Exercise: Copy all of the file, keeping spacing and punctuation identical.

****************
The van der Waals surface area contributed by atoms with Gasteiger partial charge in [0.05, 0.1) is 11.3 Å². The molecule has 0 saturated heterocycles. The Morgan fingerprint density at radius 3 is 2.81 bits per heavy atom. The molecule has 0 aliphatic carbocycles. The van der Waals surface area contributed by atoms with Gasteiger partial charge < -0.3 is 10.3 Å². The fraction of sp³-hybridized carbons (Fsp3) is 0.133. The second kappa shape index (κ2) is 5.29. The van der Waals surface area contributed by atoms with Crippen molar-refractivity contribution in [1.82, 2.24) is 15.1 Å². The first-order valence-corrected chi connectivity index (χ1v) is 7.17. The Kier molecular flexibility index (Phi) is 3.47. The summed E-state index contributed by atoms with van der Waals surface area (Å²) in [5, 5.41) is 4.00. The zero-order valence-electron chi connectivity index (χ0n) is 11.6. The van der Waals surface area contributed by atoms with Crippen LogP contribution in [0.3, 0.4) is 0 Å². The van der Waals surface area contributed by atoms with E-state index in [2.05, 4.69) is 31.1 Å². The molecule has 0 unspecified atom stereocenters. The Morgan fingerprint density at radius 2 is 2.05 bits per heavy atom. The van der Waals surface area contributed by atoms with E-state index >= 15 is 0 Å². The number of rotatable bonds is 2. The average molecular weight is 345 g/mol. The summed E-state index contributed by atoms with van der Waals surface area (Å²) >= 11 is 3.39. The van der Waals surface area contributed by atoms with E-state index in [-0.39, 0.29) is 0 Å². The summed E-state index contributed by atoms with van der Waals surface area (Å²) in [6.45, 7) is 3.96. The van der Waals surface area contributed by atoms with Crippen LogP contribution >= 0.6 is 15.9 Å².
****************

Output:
The van der Waals surface area contributed by atoms with Gasteiger partial charge in [0.05, 0.1) is 11.3 Å². The molecule has 0 saturated heterocycles. The Morgan fingerprint density at radius 3 is 2.81 bits per heavy atom. The molecule has 0 aliphatic carbocycles. The van der Waals surface area contributed by atoms with Gasteiger partial charge < -0.3 is 10.3 Å². The fraction of sp³-hybridized carbons (Fsp3) is 0.133. The second kappa shape index (κ2) is 5.29. The van der Waals surface area contributed by atoms with Crippen molar-refractivity contribution in [1.82, 2.24) is 15.1 Å². The first-order valence-corrected chi connectivity index (χ1v) is 7.17. The Kier molecular flexibility index (Phi) is 3.47. The summed E-state index contributed by atoms with van der Waals surface area (Å²) in [5, 5.41) is 4.00. The zero-order valence-electron chi connectivity index (χ0n) is 11.6. The van der Waals surface area contributed by atoms with Crippen LogP contribution in [0.3, 0.4) is 0 Å². The van der Waals surface area contributed by atoms with E-state index in [2.05, 4.69) is 31.1 Å². The molecule has 0 unspecified atom stereocenters. The Morgan fingerprint density at radius 2 is 2.05 bits per heavy atom. The van der Waals surface area contributed by atoms with E-state index >= 15 is 0 Å². The number of rotatable bonds is 2. The average molecular weight is 345 g/mol. The summed E-state index contributed by atoms with van der Waals surface area (Å²) >= 11 is 3.39. The van der Waals surface area contributed by atoms with E-state index in [-0.39, 0.29) is 0 Å². The summed E-state index contributed by atoms with van der Waals surface area (Å²) in [6.45, 7) is 3.96. The van der Waals surface area contributed by atoms with Crippen LogP contribution >= 0.6 is 15.9 Å².